James W. Hurley
ALTAMONT — James W. Hurley, a World War II veteran with a gentle spirit, died on Friday, Feb. 7, 2014, at St. Peter’s Hospital, after a brief illness. He was 91.
Mr. Hurley was born in Willimantic, Conn., the son of the late William T. and Helen (née McCurdie) Hurley.
He served in World War II, in the United States Army, 393rd Special Services Engineer Regiment. His company worked in the Port of London, England, on the artificial harbors, or mulberries, that were floated over to Normandy after the battle there was won. They later helped to re-build France’s buildings, roads, and bridges.
After the war, Mr. Hurley earned his bachelor’s degree at the University of Connecticut.
His career was spent as a bank examiner, first for the state of Connecticut, and then for New York State. He lived in Altamont for 55 years where he and his wife of 57 years, Wanda K. Hurley, raised their family.
He was a founding member of the Great Northeastern Railroad Foundation, which helped to rescue one of the last steam engines built at the General Electric plant in Schenectady.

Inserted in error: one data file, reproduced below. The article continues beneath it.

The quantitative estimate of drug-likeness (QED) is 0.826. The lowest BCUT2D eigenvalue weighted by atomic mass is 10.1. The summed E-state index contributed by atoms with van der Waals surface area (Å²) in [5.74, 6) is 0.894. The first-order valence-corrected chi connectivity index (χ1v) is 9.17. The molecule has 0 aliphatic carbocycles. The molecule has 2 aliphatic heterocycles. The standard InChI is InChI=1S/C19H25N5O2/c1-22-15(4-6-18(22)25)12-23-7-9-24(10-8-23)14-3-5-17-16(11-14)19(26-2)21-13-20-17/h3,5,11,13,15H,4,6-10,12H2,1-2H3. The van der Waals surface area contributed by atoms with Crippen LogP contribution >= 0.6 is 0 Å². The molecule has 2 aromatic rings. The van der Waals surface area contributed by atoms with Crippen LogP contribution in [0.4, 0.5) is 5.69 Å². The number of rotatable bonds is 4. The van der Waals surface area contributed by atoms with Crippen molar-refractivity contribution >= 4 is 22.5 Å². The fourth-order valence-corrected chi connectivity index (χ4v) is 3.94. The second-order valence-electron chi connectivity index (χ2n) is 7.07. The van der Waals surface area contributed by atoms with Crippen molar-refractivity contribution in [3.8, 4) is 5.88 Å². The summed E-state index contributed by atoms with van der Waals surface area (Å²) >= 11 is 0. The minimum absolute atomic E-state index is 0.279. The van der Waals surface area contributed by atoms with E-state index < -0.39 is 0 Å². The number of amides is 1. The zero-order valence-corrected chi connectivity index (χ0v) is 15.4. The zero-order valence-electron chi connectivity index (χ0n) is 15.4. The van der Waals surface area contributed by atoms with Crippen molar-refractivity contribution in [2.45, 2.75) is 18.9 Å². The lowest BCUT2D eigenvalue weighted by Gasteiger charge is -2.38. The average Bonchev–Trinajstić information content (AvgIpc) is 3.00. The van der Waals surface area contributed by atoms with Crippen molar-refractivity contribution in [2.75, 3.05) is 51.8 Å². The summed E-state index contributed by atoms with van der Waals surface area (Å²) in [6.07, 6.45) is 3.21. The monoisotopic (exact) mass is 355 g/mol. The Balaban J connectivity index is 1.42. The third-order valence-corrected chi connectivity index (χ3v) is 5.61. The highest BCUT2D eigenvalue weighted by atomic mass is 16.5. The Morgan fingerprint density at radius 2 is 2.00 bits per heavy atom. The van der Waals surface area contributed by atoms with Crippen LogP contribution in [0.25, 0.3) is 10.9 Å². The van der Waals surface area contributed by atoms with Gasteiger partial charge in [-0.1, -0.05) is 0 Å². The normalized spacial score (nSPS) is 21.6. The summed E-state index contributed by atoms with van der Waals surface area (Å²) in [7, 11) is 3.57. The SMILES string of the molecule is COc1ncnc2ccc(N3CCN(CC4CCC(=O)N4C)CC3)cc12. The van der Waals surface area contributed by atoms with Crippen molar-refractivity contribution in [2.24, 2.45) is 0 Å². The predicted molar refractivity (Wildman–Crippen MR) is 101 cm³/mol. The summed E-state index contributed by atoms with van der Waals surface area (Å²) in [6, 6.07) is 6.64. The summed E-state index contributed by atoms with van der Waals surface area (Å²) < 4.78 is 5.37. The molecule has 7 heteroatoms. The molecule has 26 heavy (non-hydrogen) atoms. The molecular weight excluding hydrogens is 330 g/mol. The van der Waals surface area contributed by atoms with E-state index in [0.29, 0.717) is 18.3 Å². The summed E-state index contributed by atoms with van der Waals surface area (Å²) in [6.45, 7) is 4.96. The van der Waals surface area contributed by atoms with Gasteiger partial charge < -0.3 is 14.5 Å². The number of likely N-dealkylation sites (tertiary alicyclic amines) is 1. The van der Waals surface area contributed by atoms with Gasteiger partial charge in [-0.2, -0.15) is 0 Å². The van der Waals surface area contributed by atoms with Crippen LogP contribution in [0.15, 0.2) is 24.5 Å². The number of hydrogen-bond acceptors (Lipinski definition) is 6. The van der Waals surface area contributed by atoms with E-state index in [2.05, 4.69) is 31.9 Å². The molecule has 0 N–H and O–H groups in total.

He loved to read, especially the newspaper, do household handyman projects, and to collect tools of all kinds, especially from his favorite supplier, R. B. Wing & Son.
“Jim will be remembered for his gentle, loving spirit,” wrote his family in a tribute.
Mr. Hurley is survived by his daughters, Elizabeth Hurley, of Altamont, and Valerie Hurley, and her husband, Michael Kilian, of Harvard, Mass.; his grandchildren, Helen, Peter, and Thomas Kilian, of Harvard, Mass.; his sister-in-law, Carol Hurley, of Willimantic, Conn.; his niece, Kerry DeJesus, of Connecticut; and his nephews, Tom, Tim, and John Hurley, all of Connecticut.
His wife, Wanda K. Hurley, died before him, as did his daughter, Janet Hurley.
Calling hours will be held on Saturday, Feb. 15, at Bacon Funeral Home, 71 Prospect St., Willimantic, Conn., from noon to 2 p.m. Interment will follow at St. Joseph’s Cemetery.
Memorial contributions may be made toward the maintenance of the World War II monument, at www.wwiimemorial.com.